Global climate change could deal a severe blow to agricultural water supplies, degrade water quality at both estuaries and groundwater aquifers, while threatening the reliability and quality of one of San Diego’s major water sources, according to a report released yesterday.

The California Environmental Protection Agency report, which is based on core research from scientists at Scripps Institution of Oceanography and the University of California, Berkeley, is required every two years by a 2005 executive order from Gov. Arnold Schwarzenegger.

The worst-case scenario: An 8-to 10.5-degree Fahrenheit temperature jump by 2100. If this happens, the report says, cities such as Los Angeles could experience 100 more days annually with temperatures above 90 degrees. The Sierra Nevada spring snow pack, which provides a major source of drinking water in the state, could be reduced as much as 90 percent. The state’s cities could see four-to-six times more heat-related deaths. Sea levels could rise between 22 and 30 inches.

The best-case scenario: A 3-to 5.5-degree jump by 2100. This spells a six-to 14-inch rise in sea levels, a 10-to 30-percent increase in wildfires and twice or three times as many heat-related deaths.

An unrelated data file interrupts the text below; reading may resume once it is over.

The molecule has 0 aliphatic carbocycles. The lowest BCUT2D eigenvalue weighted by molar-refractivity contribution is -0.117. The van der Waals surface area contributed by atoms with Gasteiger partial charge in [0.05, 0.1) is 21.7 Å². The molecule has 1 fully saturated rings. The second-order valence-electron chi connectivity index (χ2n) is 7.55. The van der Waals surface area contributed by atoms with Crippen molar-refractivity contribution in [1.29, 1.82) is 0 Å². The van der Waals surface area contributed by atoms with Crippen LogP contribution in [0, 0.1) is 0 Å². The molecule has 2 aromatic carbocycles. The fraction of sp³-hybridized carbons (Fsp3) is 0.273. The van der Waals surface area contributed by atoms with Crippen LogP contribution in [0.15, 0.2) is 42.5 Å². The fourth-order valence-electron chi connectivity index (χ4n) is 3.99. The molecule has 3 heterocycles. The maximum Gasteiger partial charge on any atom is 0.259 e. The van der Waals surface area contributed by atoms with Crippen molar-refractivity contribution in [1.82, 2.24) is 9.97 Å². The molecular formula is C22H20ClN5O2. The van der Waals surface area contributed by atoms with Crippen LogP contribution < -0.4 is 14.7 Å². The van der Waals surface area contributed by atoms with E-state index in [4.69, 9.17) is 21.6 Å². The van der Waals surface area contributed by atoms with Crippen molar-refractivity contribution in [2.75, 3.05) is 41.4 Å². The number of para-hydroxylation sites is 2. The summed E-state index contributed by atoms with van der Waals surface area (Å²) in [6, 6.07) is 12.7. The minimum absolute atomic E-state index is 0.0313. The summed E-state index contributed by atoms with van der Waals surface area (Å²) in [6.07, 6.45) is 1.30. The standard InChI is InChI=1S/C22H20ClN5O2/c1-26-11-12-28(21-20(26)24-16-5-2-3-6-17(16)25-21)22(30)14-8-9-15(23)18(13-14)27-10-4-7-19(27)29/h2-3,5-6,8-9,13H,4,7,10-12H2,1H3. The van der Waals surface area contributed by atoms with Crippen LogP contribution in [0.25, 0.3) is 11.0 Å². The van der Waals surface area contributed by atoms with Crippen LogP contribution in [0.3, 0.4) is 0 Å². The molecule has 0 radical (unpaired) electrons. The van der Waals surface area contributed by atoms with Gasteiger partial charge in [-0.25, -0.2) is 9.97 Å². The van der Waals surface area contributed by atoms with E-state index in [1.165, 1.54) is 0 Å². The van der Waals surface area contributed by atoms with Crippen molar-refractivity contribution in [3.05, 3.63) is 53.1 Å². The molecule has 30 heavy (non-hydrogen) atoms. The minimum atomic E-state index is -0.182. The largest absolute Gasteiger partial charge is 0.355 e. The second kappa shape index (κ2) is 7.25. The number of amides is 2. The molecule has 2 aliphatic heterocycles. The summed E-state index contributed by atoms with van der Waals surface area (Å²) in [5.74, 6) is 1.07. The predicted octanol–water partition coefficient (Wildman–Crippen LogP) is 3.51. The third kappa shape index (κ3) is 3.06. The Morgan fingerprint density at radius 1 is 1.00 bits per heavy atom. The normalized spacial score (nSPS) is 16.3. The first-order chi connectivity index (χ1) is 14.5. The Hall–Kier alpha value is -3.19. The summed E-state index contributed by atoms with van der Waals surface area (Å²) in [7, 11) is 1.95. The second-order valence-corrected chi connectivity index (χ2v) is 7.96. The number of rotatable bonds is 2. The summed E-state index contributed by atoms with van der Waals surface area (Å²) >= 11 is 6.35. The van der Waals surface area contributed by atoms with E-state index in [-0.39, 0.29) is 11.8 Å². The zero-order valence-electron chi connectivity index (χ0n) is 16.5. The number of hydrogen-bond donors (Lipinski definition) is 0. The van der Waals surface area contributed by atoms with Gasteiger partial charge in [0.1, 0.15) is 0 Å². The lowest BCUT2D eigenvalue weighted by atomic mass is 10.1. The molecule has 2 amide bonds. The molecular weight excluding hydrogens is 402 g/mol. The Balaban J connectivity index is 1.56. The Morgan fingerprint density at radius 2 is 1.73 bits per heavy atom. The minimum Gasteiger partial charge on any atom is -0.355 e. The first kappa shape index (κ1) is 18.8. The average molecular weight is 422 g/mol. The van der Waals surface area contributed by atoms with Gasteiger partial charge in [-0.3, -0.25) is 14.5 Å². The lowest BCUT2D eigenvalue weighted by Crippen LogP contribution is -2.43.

That’s a lot of numbers. The report here spells it out clearly.

Climate change will increase pressure on California already over-stretched water supplies, the report says, and could lead to increasing water shortages. Saltwater could intrude into the Sacramento/San Joaquin River Delta, which serves a major supply of the state’s fresh water. California agriculture – a $30 billion industry – could lose as much as 25 percent of its water supply, the report says.

It reads:

How much snowpack will be lost depends in part on future precipitation patterns … which remain uncertain. However, even under wetter climate projections, the loss of snowpack would pose challenges to water managers, hamper hydropower generation, and nearly eliminate skiing and other snow-related recreational activities.

Some signs are already evident, the report says. Spring flowers are blooming a week or two earlier. Snow pack is melting a week to a month earlier. And those mountainous snow levels are dropping at lower elevations.

We recently wrote about climate change’s potential effects on San Diego’s water supply. Read that story here.

For more climate change info, check out this state website.


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